The Cheapest Technique For Making Model Trees – They Look Great Too!On March 16, 2017 Beginner's 2 Comments Tags: Model Making, Techniques, trees
I go full Blue Peter for this tip.
It won’t be for everyone but if you’re looking for an almost free and very quick and very easy technique to make trees for your model railway hard to beat.
And in true Blue Peter style, I’ve got pictures of ones ‘prepared earlier’ that show how good the trees made with this tip can look.
So without wasting more time that you could be spending on your layout let’s get going.
Look at the trees around you.
Those with leaf growth.
What’s noticeable, or what I noticed and it forms the cornerstone of this tip, is that on trees in full leaf bloom the branches aren’t visible. They’re hidden under all those glorious green leaves.
The branches aren’t visible.
Think about that.
As the branches aren’t visible all that’s needed to create trees then is a trunk and something that looks like the foliage growth.
The trunk is easy and I’ll come to it in a jiffy.
For the foliage, we need a material that can be shaped into the crown of the tree and holds this shapes without branches.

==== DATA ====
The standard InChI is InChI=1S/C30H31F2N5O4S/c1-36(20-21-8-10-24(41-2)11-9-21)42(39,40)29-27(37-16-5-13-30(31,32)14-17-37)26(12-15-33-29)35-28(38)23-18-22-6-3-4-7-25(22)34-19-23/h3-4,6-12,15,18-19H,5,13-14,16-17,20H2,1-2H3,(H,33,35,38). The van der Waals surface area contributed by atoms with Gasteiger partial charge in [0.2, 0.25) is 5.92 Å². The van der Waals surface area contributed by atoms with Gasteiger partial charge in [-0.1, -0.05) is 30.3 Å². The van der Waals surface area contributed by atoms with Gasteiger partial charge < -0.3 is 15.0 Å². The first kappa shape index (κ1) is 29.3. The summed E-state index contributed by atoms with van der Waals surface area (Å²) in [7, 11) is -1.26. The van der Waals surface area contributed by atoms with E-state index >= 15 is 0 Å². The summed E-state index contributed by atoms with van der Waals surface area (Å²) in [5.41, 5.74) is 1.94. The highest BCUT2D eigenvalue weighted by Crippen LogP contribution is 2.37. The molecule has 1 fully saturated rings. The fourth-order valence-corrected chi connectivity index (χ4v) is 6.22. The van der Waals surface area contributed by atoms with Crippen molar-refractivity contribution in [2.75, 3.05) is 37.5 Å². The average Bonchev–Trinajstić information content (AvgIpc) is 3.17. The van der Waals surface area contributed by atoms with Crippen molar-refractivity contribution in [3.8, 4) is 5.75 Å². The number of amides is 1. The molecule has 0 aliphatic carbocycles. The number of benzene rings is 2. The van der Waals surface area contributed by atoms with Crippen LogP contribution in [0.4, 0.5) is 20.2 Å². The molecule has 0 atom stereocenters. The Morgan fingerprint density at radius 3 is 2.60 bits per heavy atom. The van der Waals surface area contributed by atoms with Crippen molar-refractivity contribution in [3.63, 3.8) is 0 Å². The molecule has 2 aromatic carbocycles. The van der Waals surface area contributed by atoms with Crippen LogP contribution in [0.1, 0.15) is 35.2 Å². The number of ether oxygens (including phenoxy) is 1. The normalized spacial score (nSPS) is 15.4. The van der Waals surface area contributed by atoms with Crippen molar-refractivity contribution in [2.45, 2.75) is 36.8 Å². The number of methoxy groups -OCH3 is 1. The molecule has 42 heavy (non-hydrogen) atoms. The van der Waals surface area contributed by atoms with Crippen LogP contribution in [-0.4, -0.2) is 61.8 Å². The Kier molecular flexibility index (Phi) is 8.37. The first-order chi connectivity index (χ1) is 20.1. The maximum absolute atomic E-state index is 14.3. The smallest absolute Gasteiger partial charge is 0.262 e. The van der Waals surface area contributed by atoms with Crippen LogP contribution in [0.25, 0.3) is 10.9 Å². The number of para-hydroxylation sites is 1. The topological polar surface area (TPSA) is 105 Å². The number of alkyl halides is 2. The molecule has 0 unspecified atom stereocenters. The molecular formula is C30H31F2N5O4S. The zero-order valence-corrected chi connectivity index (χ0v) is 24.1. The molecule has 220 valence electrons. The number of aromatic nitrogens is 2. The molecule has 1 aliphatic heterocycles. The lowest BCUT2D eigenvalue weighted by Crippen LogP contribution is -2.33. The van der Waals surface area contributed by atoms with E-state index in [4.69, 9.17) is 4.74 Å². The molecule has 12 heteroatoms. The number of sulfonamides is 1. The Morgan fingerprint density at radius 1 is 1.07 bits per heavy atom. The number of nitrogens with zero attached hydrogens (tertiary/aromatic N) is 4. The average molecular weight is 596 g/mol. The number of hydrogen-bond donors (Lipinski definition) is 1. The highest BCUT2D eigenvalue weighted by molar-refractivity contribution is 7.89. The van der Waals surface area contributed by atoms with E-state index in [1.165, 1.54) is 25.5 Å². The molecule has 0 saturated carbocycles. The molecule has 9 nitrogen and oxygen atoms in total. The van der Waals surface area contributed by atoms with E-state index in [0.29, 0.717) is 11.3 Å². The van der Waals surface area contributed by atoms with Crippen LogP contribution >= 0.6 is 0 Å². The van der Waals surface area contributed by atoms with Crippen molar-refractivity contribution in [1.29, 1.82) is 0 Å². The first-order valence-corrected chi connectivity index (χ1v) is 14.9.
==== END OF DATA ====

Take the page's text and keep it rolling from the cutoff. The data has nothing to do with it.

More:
For this, I’ve used my old friend the kitchen or bathroom sponge.
Take a dark green one and cut into the shape of a tree. (One of the best things about this tip is that that can make pretty much any type of tree just by carving the sponge to the shape of the required).
It’ll probably take a few tries to get it right but it’s surprising how good it looks with relatively little effort.
Now for the trunk.
I’ve written before about using twigs for tree stumps but it’s this tip where they really come into their own. As can be seen in the photo below, they look fantastic as the trunk for these model trees!
Look around your garden or neighbourhood for them. (I’ve had some odd looks when caught kneeling in the gutter of a local alleyway picking up twigs — the things I do for this hobby!).
For best results find twigs with a slight taper and ideally with collars of old shoots that have broken off. For N scale, twigs of about 2 inches in length are best, three to four inches for OO and HO and six inches upwards for O scale.
Now skewer the sponges on them, sharpening the end of the stick to help it push through the sponge.
That’s it — the majority of the “planting and growing” is complete.
It really is that easy!
Trees created at almost no cost, quickly and easily. Compared to the faffing around making trunks and branches from wire and then sticking on layer upon layer of scatter suggested in other guides, including several on this very blog and it’s much quicker.
As for cost, it’s an old sponge and a twig! Compare that to £4 or £5 per tree in model shops!
As promised, here’s a photo of some I made earlier. Now, where’s my Blue Peter badge….
No one will miss a bit of bathroom sponge so go and make a glorious tree now and send me a picture when you’re finished.
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"Awesome stuff. I will be using your site a lot, for tips and ideas." @MuddingtonIII